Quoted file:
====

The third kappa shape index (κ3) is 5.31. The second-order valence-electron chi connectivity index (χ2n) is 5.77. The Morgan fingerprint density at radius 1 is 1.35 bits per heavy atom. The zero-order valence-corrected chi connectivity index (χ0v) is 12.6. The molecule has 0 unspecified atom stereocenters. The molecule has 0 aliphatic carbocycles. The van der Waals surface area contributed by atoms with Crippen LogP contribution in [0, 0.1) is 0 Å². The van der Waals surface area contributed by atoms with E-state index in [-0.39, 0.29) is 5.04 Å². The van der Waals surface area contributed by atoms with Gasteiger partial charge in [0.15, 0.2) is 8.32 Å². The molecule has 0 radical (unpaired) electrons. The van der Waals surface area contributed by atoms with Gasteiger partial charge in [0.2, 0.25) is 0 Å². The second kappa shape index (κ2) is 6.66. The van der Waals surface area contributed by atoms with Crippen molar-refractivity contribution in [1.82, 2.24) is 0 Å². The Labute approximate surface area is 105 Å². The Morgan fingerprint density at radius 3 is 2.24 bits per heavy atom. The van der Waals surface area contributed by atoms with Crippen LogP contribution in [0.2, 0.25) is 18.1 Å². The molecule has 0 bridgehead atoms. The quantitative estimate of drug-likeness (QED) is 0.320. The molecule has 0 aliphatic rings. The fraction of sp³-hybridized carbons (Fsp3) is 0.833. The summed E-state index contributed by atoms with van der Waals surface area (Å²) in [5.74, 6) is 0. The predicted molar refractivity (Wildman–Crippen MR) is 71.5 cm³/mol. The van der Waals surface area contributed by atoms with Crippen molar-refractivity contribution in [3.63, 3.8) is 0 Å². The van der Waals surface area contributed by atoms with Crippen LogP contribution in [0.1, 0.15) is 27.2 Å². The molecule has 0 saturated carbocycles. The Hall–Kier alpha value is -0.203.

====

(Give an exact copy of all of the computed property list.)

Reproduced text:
The third kappa shape index (κ3) is 5.31. The second-order valence-electron chi connectivity index (χ2n) is 5.77. The Morgan fingerprint density at radius 1 is 1.35 bits per heavy atom. The zero-order valence-corrected chi connectivity index (χ0v) is 12.6. The molecule has 0 unspecified atom stereocenters. The molecule has 0 aliphatic carbocycles. The van der Waals surface area contributed by atoms with Crippen LogP contribution in [0, 0.1) is 0 Å². The van der Waals surface area contributed by atoms with E-state index in [-0.39, 0.29) is 5.04 Å². The van der Waals surface area contributed by atoms with Gasteiger partial charge in [0.15, 0.2) is 8.32 Å². The molecule has 0 radical (unpaired) electrons. The van der Waals surface area contributed by atoms with Gasteiger partial charge in [0.2, 0.25) is 0 Å². The second kappa shape index (κ2) is 6.66. The van der Waals surface area contributed by atoms with Crippen molar-refractivity contribution in [1.82, 2.24) is 0 Å². The Labute approximate surface area is 105 Å². The Morgan fingerprint density at radius 3 is 2.24 bits per heavy atom. The van der Waals surface area contributed by atoms with Crippen LogP contribution in [0.2, 0.25) is 18.1 Å². The molecule has 0 bridgehead atoms. The quantitative estimate of drug-likeness (QED) is 0.320. The molecule has 0 aliphatic rings. The fraction of sp³-hybridized carbons (Fsp3) is 0.833. The summed E-state index contributed by atoms with van der Waals surface area (Å²) in [5.74, 6) is 0. The predicted molar refractivity (Wildman–Crippen MR) is 71.5 cm³/mol. The van der Waals surface area contributed by atoms with Crippen molar-refractivity contribution in [3.63, 3.8) is 0 Å². The van der Waals surface area contributed by atoms with Crippen LogP contribution in [0.1, 0.15) is 27.2 Å². The molecule has 0 saturated carbocycles. The Hall–Kier alpha value is -0.203.